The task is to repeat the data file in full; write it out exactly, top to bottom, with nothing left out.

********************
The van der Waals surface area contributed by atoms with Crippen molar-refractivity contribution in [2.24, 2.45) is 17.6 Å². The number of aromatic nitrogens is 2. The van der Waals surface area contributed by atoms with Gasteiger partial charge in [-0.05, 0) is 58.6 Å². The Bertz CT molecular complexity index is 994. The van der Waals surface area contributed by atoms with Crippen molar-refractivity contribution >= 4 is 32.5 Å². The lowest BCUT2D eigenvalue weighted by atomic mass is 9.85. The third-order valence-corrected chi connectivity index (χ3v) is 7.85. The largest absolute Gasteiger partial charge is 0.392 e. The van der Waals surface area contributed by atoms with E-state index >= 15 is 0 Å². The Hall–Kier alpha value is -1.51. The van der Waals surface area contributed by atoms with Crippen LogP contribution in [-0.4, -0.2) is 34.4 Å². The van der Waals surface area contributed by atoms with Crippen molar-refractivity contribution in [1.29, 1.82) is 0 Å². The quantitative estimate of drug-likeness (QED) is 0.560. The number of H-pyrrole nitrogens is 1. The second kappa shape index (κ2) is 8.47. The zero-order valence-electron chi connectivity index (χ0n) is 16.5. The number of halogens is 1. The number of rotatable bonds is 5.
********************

The van der Waals surface area contributed by atoms with Crippen molar-refractivity contribution in [2.24, 2.45) is 17.6 Å². The number of aromatic nitrogens is 2. The van der Waals surface area contributed by atoms with Gasteiger partial charge in [-0.05, 0) is 58.6 Å². The Bertz CT molecular complexity index is 994. The van der Waals surface area contributed by atoms with Crippen molar-refractivity contribution >= 4 is 32.5 Å². The lowest BCUT2D eigenvalue weighted by atomic mass is 9.85. The third-order valence-corrected chi connectivity index (χ3v) is 7.85. The largest absolute Gasteiger partial charge is 0.392 e. The van der Waals surface area contributed by atoms with E-state index >= 15 is 0 Å². The Hall–Kier alpha value is -1.51. The van der Waals surface area contributed by atoms with Crippen LogP contribution in [-0.4, -0.2) is 34.4 Å². The van der Waals surface area contributed by atoms with Crippen molar-refractivity contribution in [1.29, 1.82) is 0 Å². The quantitative estimate of drug-likeness (QED) is 0.560. The number of H-pyrrole nitrogens is 1. The second kappa shape index (κ2) is 8.47. The zero-order valence-electron chi connectivity index (χ0n) is 16.5. The number of halogens is 1. The number of rotatable bonds is 5.